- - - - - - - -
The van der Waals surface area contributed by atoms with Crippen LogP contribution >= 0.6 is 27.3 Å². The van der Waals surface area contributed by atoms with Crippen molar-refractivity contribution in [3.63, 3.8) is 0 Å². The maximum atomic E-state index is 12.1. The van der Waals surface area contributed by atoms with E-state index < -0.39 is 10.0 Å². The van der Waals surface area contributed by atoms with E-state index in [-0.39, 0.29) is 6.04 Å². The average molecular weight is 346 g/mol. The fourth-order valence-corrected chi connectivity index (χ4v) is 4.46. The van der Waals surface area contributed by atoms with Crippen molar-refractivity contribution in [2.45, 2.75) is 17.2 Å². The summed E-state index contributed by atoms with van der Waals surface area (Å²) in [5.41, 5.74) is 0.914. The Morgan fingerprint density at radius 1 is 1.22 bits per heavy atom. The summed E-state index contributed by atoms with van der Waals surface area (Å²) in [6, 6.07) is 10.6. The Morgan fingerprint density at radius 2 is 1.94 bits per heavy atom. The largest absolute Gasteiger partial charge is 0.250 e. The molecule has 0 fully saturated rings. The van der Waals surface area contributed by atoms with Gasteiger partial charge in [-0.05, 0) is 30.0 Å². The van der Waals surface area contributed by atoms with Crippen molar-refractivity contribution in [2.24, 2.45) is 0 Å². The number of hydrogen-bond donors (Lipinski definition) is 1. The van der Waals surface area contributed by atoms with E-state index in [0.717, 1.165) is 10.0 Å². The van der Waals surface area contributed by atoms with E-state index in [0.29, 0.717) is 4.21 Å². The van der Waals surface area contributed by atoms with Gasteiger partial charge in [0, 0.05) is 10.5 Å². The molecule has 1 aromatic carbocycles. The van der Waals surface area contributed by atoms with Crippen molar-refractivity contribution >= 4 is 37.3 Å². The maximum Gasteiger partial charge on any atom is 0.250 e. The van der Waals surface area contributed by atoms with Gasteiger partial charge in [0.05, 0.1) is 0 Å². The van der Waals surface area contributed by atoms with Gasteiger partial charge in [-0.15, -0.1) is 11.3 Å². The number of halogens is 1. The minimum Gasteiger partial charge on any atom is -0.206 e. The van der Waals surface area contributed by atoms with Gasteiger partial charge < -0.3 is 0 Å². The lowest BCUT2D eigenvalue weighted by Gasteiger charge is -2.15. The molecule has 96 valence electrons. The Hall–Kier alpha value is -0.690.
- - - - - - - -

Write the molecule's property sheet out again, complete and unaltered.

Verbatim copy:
The van der Waals surface area contributed by atoms with Crippen LogP contribution >= 0.6 is 27.3 Å². The van der Waals surface area contributed by atoms with Crippen molar-refractivity contribution in [3.63, 3.8) is 0 Å². The maximum atomic E-state index is 12.1. The van der Waals surface area contributed by atoms with E-state index < -0.39 is 10.0 Å². The van der Waals surface area contributed by atoms with E-state index in [-0.39, 0.29) is 6.04 Å². The average molecular weight is 346 g/mol. The fourth-order valence-corrected chi connectivity index (χ4v) is 4.46. The van der Waals surface area contributed by atoms with Crippen molar-refractivity contribution in [2.45, 2.75) is 17.2 Å². The summed E-state index contributed by atoms with van der Waals surface area (Å²) in [5.41, 5.74) is 0.914. The Morgan fingerprint density at radius 1 is 1.22 bits per heavy atom. The summed E-state index contributed by atoms with van der Waals surface area (Å²) in [6, 6.07) is 10.6. The Morgan fingerprint density at radius 2 is 1.94 bits per heavy atom. The largest absolute Gasteiger partial charge is 0.250 e. The molecule has 0 fully saturated rings. The van der Waals surface area contributed by atoms with Gasteiger partial charge in [-0.05, 0) is 30.0 Å². The van der Waals surface area contributed by atoms with Crippen molar-refractivity contribution in [2.24, 2.45) is 0 Å². The number of hydrogen-bond donors (Lipinski definition) is 1. The van der Waals surface area contributed by atoms with E-state index in [0.717, 1.165) is 10.0 Å². The van der Waals surface area contributed by atoms with E-state index in [0.29, 0.717) is 4.21 Å². The van der Waals surface area contributed by atoms with Gasteiger partial charge in [0, 0.05) is 10.5 Å². The molecule has 1 aromatic carbocycles. The van der Waals surface area contributed by atoms with Crippen molar-refractivity contribution >= 4 is 37.3 Å². The maximum Gasteiger partial charge on any atom is 0.250 e. The van der Waals surface area contributed by atoms with Gasteiger partial charge in [0.05, 0.1) is 0 Å². The van der Waals surface area contributed by atoms with Gasteiger partial charge in [-0.15, -0.1) is 11.3 Å². The number of halogens is 1. The minimum Gasteiger partial charge on any atom is -0.206 e. The van der Waals surface area contributed by atoms with Gasteiger partial charge < -0.3 is 0 Å². The lowest BCUT2D eigenvalue weighted by Gasteiger charge is -2.15. The molecule has 96 valence electrons. The Hall–Kier alpha value is -0.690.